In October of 1941, Denver police had themselves a true locked room mystery. An elderly man named Philip Peters was bludgeoned to death inside his own home, behind locked doors and firmly latched windows. Philip's wife had been away, recovering in the hospital from a broken hip when the crime occurred. She would sadly return to a newly empty house ... or so she thought.
Mrs. Peters began to hear strange, unexplained noises in her home. The housekeeper, nurse, and laundress she'd hired to take care of her heard them too, and after seeing what appeared to be a spectral figure advancing through the darkness late one night, the entire staff simultaneously shit their pants and bailed. Mrs. Peters followed suit. That might have been the end of the story, had neighbors not still reported occasional noises and lights inside the supposedly empty house. Police set up surveillance, and after catching a glimpse of a strange man pulling back the curtains, barged into the house and apprehended a drifter by the name of Theodore Coneys.
Colorado Department of Corrections
The media dubbed him "the Denver Spider-man." Comics were different back then, we guess.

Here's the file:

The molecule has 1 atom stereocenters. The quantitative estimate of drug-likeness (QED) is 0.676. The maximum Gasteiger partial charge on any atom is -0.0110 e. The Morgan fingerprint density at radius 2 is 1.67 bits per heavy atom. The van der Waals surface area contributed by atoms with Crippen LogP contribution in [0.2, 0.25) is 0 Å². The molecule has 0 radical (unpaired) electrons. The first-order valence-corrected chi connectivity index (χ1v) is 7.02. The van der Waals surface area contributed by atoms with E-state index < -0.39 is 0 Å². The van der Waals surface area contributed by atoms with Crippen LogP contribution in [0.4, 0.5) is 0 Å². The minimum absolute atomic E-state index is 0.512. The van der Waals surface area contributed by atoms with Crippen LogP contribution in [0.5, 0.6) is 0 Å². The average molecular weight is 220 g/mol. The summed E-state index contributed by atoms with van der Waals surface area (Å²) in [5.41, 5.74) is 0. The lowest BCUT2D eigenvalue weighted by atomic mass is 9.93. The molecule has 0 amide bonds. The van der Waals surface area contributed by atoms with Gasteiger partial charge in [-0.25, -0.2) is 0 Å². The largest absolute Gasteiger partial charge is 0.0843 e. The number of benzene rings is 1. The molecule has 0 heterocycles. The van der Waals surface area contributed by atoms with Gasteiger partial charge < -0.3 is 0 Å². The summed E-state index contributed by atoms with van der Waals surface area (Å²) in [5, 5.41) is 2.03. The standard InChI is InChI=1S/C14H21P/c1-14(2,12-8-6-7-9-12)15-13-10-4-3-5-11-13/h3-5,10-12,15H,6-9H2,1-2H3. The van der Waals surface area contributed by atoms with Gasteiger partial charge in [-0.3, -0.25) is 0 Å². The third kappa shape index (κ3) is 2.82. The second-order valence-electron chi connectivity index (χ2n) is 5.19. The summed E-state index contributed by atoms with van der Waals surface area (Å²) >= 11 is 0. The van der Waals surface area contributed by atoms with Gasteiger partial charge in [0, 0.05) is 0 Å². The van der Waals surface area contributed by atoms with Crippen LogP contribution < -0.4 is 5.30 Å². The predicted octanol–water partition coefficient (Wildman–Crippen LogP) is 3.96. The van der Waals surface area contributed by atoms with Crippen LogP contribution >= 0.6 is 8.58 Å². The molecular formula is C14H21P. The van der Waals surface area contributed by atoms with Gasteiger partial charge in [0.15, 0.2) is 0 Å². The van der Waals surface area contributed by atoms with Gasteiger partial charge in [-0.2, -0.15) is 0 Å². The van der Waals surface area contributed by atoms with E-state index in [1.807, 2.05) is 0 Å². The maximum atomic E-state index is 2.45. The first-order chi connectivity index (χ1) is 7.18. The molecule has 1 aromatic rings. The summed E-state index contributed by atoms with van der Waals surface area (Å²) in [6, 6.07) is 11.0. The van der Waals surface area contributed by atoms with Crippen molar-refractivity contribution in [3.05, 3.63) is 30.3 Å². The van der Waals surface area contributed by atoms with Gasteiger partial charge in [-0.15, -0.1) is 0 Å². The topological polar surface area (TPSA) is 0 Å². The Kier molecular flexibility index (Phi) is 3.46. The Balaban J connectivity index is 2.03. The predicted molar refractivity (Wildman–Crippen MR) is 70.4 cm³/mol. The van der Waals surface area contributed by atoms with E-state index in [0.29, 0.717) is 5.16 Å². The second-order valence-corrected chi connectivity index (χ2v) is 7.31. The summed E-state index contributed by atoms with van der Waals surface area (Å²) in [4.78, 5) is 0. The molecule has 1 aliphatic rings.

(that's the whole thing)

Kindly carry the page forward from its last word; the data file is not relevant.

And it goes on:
But Coneys wasn't some bored troll who got off on harassing a grieving old lady. You see, the reason Peters's body was found inside a locked house was that his killer had never left. Instead, Coneys had climbed through a tiny trap door in an upstairs closet and hid inside an attic cubbyhole ... for nine goddamned months.
In fact, Coneys had been living in his dusty abode for weeks before the murder. Coneys was a former acquaintance of Mr. Peters, and having stopped by for a handout and finding the house unlocked, he helped himself to some new digs. For the next few weeks, Coneys would sneak out of his hiding place when Peters wasn't home to steal food and probably fuck with the settings on the radio, the bastard. It was smooth sailing until Coneys got a bit too enthralled by a pot roast and Peters walked in on him in the kitchen. Coneys overreacted and bludgeoned Peters with his own gun before retreating to his attic cubbyhole so as to not get caught by, as he put it, doing "the obvious thing."
viaThe Denver City Page
"See, they expect the killer to try to get away with it, so I won't! That'll really mess with their heads."
Robin Warder is the co-owner of a pop culture website called The Back Row, and recently won a Best Screenplay Award for writing the short film Indefinite Late Fee.
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